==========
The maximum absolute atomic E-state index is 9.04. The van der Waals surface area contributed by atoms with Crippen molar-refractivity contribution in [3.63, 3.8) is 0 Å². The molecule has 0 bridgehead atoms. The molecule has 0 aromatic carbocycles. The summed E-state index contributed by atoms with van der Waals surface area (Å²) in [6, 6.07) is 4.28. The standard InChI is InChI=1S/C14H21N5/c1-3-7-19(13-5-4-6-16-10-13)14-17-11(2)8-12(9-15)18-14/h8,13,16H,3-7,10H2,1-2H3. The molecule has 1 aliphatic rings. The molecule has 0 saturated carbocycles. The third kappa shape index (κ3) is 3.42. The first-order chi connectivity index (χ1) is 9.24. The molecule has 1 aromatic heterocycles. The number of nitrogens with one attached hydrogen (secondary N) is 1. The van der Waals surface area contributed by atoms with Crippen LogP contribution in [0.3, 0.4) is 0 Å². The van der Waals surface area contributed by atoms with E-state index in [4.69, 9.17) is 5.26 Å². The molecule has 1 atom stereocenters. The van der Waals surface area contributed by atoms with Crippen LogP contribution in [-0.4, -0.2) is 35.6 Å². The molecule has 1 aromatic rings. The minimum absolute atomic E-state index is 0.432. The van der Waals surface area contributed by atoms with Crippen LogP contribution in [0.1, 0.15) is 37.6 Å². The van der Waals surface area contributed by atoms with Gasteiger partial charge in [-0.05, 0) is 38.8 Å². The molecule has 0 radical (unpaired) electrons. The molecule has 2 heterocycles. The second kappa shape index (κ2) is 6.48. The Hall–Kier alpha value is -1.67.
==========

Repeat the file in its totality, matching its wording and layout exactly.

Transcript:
The maximum absolute atomic E-state index is 9.04. The van der Waals surface area contributed by atoms with Crippen molar-refractivity contribution in [3.63, 3.8) is 0 Å². The molecule has 0 bridgehead atoms. The molecule has 0 aromatic carbocycles. The summed E-state index contributed by atoms with van der Waals surface area (Å²) in [6, 6.07) is 4.28. The standard InChI is InChI=1S/C14H21N5/c1-3-7-19(13-5-4-6-16-10-13)14-17-11(2)8-12(9-15)18-14/h8,13,16H,3-7,10H2,1-2H3. The molecule has 1 aliphatic rings. The molecule has 0 saturated carbocycles. The third kappa shape index (κ3) is 3.42. The first-order chi connectivity index (χ1) is 9.24. The molecule has 1 aromatic heterocycles. The number of nitrogens with one attached hydrogen (secondary N) is 1. The van der Waals surface area contributed by atoms with Crippen LogP contribution in [0.3, 0.4) is 0 Å². The van der Waals surface area contributed by atoms with E-state index in [4.69, 9.17) is 5.26 Å². The molecule has 1 atom stereocenters. The van der Waals surface area contributed by atoms with Crippen LogP contribution in [-0.4, -0.2) is 35.6 Å². The molecule has 1 aromatic rings. The minimum absolute atomic E-state index is 0.432. The van der Waals surface area contributed by atoms with Crippen LogP contribution in [0.1, 0.15) is 37.6 Å². The van der Waals surface area contributed by atoms with Gasteiger partial charge in [-0.05, 0) is 38.8 Å². The molecule has 0 radical (unpaired) electrons. The molecule has 2 heterocycles. The second kappa shape index (κ2) is 6.48. The Hall–Kier alpha value is -1.67.